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Summer Challenge Reading

Have you set a reading challenge for the summer? This is something different: challenge reading, not a reading challenge. Four books I've read recently that challenge our assumptions and normal ways of working in today's data-centric world. Have fun.

Programmed and dangerous
Weapons of math destructionFirst up is Cathy O'Neil's warning of the unintended consequences of giving decision-making authority to algorithms, Weapons of Math Destruction. Enlisting computers to take over the tedium of large-scale decision-making is great for efficiency, but the cost is the increase in systems that (1) harm the subjects of inquiry (2) at scale (3) without accountability. Absorbing her definition of a WMD, alone, is worth the price of admission.

Black-box scores are automating decisions about education, employment, credit, and even prison terms, using criteria that can be arbitrary, unfair, and unaccountable. Even the seemingly harmless work of ad targeting sometimes embodies the dark preferences of predatory businesses. This one's important for anyone working in analytics.

SensemakingChristian Madsbjerg wants us to toss the algos altogether in favor of older methods, arguing for the humanities in Sensemaking. More thought-provoking than how-to, he makes the case that we've inherited insights into human decision-making that have been developed over centuries (millennia, really) of effort in fields such as philosophy, psychology, and anthropology. As it turns out, work on understanding and anticipating human decisions didn't start with customer databases (who knew?).

Sensemaking is a bit heavy on promotion and light on description, but it's a quick and worthwhile read as a reminder that we have ways of knowing things that aren't packaged in software. His five principles are obvious but constructive, serving as a bit of antidote to big data's streetlight effect. His view of thick data would make a great starting point for a deeper dive.

Technology vs humanityMoving beyond the data-to-decision world, the futurist Gerd Leonhard wonders how we preserve our humanity—and what that even means—as the future invents itself from forces already unleashed. Technology vs. Humanity is one of those books that sets out to map the consequences of multiple sources of change, starting with readily observable technological changes that we already live with.

Leonhard makes much of that insight that changes are accelerating exponentially and affect us combinatorially. It's that combination of trends that happen "gradually, then suddenly" that threatens to change the world before we realize what's happening. Does it really add up to a future of us versus the machines? The point is that we should think about the possibilities before emergent characteristics of market-oriented developments make the big decisions for us.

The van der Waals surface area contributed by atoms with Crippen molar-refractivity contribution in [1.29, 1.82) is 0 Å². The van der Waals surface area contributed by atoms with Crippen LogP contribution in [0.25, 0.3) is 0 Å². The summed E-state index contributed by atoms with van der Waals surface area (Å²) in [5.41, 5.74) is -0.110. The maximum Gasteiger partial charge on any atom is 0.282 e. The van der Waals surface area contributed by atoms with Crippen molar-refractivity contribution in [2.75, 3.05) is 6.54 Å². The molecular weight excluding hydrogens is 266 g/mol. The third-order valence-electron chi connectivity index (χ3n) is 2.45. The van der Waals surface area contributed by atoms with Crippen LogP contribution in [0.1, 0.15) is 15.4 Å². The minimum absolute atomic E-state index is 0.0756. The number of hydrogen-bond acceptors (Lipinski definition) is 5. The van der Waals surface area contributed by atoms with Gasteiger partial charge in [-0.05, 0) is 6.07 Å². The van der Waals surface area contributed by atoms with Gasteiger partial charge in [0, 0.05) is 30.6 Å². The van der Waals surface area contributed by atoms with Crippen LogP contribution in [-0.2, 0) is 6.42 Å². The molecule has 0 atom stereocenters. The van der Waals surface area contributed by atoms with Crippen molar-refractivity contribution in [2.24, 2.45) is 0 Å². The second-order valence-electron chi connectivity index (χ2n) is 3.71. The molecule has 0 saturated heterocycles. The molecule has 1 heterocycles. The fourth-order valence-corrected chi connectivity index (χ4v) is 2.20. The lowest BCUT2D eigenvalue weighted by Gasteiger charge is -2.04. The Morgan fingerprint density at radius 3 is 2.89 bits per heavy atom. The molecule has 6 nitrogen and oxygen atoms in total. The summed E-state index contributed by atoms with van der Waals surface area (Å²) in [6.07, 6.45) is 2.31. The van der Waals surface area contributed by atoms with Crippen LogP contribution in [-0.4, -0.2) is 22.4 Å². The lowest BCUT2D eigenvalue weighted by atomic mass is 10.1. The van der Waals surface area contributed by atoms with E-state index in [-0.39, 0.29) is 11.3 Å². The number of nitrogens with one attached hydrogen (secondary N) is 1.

Log out of Facebook
Deep workFinally, here's something completely different and relevant whether or not you work in the data mines. Cal Newport suggests that knowledge workers set aside distractions and learn to focus on Deep Work. The catch is that "distractions" are most of what we do now, from email and meetings to hallway conversations and—yes—social media. Even collaboration tools, which are meant to foster a certain kind of productivity in work environments, create the conditions in which the highest value work can't happen.

Newport starts with a definition and defense of deep work, which includes some of the highest value work people do: inventing, coding, designing, writing, discovering… As we're changing the typical work environment to make deep work more difficult to do, its value is increasing. Computers aren't good at it, and we've distracted most of the people, so the reward for those who can do it may be growing.

The rest of the book is how-to, and the good news is that the method isn't complicated. The bad news is that you'll have to change your habits. Deep work requires that we create the mental space for it, which means cutting out some of the distractions that we like. The reward is in becoming better at the parts of what we do that are most likely to make the highlights reel.

Where do you find books to read? Do you ask your friends, follow reviews or seller recommendations, or just go for the bestsellers? Whether you like your books on paper or downloaded, you have to know it exists to read it, and because we're in the twenty teens, there's a social way to do it online.

Start where you are?
An obvious way to learn about books online is to ask your social networks—wherever you're connected to people online, just ask 'em. If you use different networks for different purposes, that should inform where you ask, but you have the connections. Sometimes it's just as easy as asking.